History of Life / Evolution Study Guide KEY


Miss Colabelli

Define the following terms

Biogenesis: principle that all living things come from other living things

Spontaneous generation: belief that living things arise from non-living things

Vital force: the idea that organisms grew from the air from an all knowing force

Half-life: the length of time it takes for one-half of a radioactive isotope to decay to a stable form

Radiometric dating: method of establishing the age of materials using half-life of isotopes

Explain Redi’s experiment.

 Jars were set up with meat inside and allowed to rot. The control group had jars exposed to the environment and not covered. The experimental group had jars covered with cloth so air can flow through, but organisms cannot enter or leave.

 Results: The uncovered jars that were exposed to flies had maggots growing that eventually turned into flies. The covered jars did not have any maggots

Explain Spallanzani’s experiment.

 Boiled clear, fresh broth until the flasks filled with steam. The control group had a flask that remained open during experiment time. The experimental group had a flask that was immediately covered before cooling so not to allow air or bacteria to enter

 Results: The uncovered flask

(control group) became contaminated with microorganisms when air entered.

The experimental group flask did not have any growth.

Explain Pasteur’s experiment.

 Started the experiment by boiling broth in the curved neck flask to kill any microorganisms inside. Left the flask to sit for one year – the broth was still clear. After a year, the neck of the flask was broken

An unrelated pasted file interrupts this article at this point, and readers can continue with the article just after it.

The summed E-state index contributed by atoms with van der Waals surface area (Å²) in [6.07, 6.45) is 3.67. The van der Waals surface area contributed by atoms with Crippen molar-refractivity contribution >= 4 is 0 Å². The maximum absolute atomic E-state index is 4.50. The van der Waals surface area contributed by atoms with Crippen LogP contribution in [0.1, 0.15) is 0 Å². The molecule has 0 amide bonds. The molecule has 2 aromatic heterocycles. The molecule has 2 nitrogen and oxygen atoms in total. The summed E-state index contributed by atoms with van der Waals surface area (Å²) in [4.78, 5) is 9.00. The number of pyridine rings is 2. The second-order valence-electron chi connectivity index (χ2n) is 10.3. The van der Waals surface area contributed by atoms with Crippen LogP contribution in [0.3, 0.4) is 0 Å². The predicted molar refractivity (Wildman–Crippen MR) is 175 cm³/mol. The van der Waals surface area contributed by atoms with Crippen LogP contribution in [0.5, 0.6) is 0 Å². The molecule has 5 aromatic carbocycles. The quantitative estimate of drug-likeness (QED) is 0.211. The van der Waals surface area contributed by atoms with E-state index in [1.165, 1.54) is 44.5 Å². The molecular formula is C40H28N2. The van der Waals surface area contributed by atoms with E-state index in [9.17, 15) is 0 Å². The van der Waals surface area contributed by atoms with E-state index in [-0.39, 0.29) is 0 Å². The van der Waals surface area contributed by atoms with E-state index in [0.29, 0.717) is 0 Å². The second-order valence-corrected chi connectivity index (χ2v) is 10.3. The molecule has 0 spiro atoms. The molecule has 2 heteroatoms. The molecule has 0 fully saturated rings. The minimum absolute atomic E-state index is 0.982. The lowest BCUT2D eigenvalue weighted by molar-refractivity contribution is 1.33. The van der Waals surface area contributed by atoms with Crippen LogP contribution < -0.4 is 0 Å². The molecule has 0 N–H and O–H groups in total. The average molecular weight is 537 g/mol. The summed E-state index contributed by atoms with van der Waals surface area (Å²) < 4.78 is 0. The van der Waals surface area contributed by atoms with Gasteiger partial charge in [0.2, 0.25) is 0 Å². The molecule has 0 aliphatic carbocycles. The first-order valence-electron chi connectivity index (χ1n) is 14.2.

 Results: After one day being exposed to the air, the broth became contaminated with microorganisms.

List the chemicals Oparin believed to have been our early atmosphere.

Ammonia (NH



Hydrogen gas (H


Water vapor (H


Methane (CH





In the Miller-Urey experiment, what were the starting reactants?

 The starting reactants were water vapor, methane gas, ammonia, and hydrogen gas. These are all inorganic compounds.

• Who is Darwin and what is he best known for?

• British naturalist that came up with the theory of evolution by the means of natural selection.

• What is the theory of acquired traits? Give an example of an acquired trait and an inherited trait.

• The theory of acquired traits is a hypothesis that Jean-

Baptiste Lamarck had to explain how organisms evolve.

His theory was that organisms do change over their lifetime. As organisms use and disuse their organs, it will determine what will become more prominent and passed on to their offspring. An example of an acquired trait would be an accent in language or a scar from a cut, or clipping wings short in flies.

• Where did the common ancestor of the finches come from?

• Darwin believed that the common ancestor of the finches came from the mainland of South America (most likely


Define the following terms:

 Biogeography: The study of where species and their ancestors live.

Adaptation: The process by which a population becomes better suited to its environment

Fossil: The ancient remains of an extinct organism

Divergent evolution: The accumulation of differences between populations that once formed from a single population (ex: dog breeds from wolves)